3. The Jesuit Guide to Almost Everything
Ah, so that's what Jesuits are about! I kid, mostly. Martin does a marvelous job of being hospitality to all readers; the book is much more about you than it is the Jesuits or even Catholicism. There have been times in my life where I wanted a specific, magical guide. Namely, when I was a first year teacher or when I transitioned to staying at home. I wanted to google "guide for ____", order it, read it, and have the answers for what to do next and feel good about it in the process. Tada! Enter the Catholic version of such a book. [Or at least the most useful and yet meaningful one I've ever read]. This definitely won't be the last book I read by Martin.
4. Gone with the Wind [.... still working on it & I blame all the painting projects I took on this month.]
I've been meaning to read this for the longest time and so glad that I finally have it in my hands. Last week Paul traveled and I let Thomas's bedtime stretch later so I had someone to talk to even if it was the random smatterings of an imaginative 4 year old. He asked me to read the book to him every time he saw it in my hands, and my reward was being asked a lot of questions about the Yankees coming to Springfield, MO.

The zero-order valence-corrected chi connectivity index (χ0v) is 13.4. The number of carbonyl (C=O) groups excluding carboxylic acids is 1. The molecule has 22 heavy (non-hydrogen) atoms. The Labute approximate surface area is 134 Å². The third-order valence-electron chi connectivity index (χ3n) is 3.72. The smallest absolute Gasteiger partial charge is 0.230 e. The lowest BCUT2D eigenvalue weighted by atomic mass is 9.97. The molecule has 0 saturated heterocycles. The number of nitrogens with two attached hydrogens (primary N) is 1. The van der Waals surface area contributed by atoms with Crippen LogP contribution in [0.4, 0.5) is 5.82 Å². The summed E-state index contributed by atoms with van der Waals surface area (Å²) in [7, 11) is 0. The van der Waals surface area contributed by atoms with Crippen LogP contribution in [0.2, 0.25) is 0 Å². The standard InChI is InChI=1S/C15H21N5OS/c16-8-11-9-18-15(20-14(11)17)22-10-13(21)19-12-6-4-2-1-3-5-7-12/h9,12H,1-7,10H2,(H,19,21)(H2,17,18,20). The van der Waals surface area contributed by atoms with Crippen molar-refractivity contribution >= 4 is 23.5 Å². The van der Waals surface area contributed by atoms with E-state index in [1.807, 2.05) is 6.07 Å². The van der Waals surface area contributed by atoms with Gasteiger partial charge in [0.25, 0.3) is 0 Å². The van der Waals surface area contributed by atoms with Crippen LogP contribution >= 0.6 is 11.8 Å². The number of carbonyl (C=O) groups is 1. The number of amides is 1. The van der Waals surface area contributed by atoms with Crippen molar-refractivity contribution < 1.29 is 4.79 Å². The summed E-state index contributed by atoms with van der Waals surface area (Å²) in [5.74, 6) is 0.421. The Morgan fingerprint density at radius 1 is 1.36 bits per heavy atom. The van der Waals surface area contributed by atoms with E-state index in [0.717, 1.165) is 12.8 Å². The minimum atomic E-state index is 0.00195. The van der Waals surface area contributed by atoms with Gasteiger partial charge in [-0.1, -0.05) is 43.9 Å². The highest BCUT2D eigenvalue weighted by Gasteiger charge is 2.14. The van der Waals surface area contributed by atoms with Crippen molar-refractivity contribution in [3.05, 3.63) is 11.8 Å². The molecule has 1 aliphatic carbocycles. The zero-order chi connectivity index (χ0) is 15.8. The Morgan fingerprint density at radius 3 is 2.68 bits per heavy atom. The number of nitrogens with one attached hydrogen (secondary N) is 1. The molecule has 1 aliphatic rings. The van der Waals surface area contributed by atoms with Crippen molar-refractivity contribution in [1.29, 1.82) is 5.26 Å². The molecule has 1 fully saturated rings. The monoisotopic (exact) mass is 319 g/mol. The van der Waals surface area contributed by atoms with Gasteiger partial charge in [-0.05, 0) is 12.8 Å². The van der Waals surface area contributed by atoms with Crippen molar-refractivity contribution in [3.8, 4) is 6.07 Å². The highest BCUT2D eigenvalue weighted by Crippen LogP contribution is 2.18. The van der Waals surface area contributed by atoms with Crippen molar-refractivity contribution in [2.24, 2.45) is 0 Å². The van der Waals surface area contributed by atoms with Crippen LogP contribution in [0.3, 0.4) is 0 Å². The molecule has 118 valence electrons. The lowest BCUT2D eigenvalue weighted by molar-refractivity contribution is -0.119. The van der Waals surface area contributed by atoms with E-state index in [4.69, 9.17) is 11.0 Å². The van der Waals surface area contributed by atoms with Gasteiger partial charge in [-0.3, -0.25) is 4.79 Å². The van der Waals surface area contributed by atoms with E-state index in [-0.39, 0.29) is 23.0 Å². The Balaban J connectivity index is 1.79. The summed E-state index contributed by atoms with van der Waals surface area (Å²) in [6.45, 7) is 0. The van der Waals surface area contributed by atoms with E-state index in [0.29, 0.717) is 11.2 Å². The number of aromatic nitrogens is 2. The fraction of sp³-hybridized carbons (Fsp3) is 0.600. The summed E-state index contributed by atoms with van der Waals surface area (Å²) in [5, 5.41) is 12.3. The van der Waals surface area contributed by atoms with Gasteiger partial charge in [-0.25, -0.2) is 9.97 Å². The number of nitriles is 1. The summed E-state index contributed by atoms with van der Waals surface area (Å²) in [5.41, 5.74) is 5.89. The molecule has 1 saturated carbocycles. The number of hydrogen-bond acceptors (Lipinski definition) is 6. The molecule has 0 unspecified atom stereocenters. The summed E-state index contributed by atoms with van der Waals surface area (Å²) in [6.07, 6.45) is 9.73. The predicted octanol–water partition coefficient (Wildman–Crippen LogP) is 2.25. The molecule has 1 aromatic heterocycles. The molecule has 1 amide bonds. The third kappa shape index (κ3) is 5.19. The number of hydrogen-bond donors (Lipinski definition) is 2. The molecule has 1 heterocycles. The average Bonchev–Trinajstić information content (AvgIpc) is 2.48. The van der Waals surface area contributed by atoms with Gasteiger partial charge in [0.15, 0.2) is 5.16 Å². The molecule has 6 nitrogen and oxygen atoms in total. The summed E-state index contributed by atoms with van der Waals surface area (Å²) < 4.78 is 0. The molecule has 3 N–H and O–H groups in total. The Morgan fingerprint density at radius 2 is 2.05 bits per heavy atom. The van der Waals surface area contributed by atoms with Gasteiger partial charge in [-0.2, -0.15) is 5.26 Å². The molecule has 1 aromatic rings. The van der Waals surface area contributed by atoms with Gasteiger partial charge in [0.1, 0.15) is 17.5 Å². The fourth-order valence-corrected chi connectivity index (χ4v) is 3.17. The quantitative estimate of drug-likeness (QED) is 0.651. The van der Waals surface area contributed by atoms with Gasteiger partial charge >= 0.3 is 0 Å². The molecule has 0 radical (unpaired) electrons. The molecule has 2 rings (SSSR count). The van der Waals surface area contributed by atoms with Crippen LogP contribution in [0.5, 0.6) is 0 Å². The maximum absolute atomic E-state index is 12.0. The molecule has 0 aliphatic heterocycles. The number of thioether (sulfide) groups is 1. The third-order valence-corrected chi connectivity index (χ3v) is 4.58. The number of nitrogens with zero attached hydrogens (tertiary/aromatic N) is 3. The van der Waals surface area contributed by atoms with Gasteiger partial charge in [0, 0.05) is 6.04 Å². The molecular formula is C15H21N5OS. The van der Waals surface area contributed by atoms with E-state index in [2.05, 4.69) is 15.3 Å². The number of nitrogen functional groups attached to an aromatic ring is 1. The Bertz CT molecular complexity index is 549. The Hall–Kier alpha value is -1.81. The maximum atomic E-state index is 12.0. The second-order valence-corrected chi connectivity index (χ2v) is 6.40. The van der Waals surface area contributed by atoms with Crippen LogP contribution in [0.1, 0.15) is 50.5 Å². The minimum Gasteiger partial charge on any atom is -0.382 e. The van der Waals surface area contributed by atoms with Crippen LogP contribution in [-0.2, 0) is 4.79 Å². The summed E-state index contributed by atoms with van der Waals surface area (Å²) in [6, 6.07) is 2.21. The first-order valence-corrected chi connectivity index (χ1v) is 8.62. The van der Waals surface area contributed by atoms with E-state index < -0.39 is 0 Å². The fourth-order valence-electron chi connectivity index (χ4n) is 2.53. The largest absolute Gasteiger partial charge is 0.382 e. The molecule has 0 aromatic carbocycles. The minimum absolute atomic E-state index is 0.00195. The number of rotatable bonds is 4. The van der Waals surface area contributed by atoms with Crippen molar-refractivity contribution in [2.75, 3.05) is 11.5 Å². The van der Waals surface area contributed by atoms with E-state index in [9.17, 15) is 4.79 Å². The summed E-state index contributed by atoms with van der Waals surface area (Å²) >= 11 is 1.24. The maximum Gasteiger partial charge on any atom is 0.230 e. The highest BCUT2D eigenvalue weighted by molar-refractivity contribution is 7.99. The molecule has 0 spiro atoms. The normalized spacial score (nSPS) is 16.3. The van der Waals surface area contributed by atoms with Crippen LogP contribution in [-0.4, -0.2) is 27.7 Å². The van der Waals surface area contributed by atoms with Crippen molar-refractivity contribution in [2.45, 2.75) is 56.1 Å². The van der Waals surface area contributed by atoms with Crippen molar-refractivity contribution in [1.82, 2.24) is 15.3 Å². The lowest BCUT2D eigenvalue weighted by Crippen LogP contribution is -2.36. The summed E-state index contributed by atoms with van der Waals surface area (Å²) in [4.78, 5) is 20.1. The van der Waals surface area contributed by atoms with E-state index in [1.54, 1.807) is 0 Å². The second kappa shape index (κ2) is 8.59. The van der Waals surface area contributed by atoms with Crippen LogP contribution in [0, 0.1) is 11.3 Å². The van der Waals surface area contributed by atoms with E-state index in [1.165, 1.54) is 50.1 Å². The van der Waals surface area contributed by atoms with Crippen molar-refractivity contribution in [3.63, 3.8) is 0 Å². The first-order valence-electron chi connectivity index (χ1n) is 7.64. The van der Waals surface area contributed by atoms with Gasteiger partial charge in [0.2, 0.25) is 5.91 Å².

After a long passage about Sherman's impending fiery takeover of Atlanta and Prissy's wild incompetence, Thomas declared, "Mom, Rhett Butler better hurry and get to Scarlett and Melanie and get there quick. The Yankees are coming and he's their only hope!" Very cool. He listens. Looks like he can join in on my adult reads anytime he wants as long as I'm awake enough for a bit of creative editing.
I love the interplay between books and movies. It's far too simplistic to say that books are better than movies. Often directors envision something better than what we had in our mind's eye. Sometimes the visual symbolism offered in a movie is so incredible as a beautiful complement to the original source, a book every bit as brilliant in its own medium. However, the symbolism of the South pre and post war bound up in the characters and their differences was lost on me in the movie in contrast to how Mitchell weaves it together in the book. Ah, so good.
Kid update: Thomas has been "guided" to the sunroom. Emerick is using all his brainy bits to open (unsuccessfully) baby lotion bottles..."c'mon, mom. winter skin!" And Alistair is feverishly wrapping towels around a table's legs and yelling yay for his curious accomplishment. Interesting but safe enough. Continuing.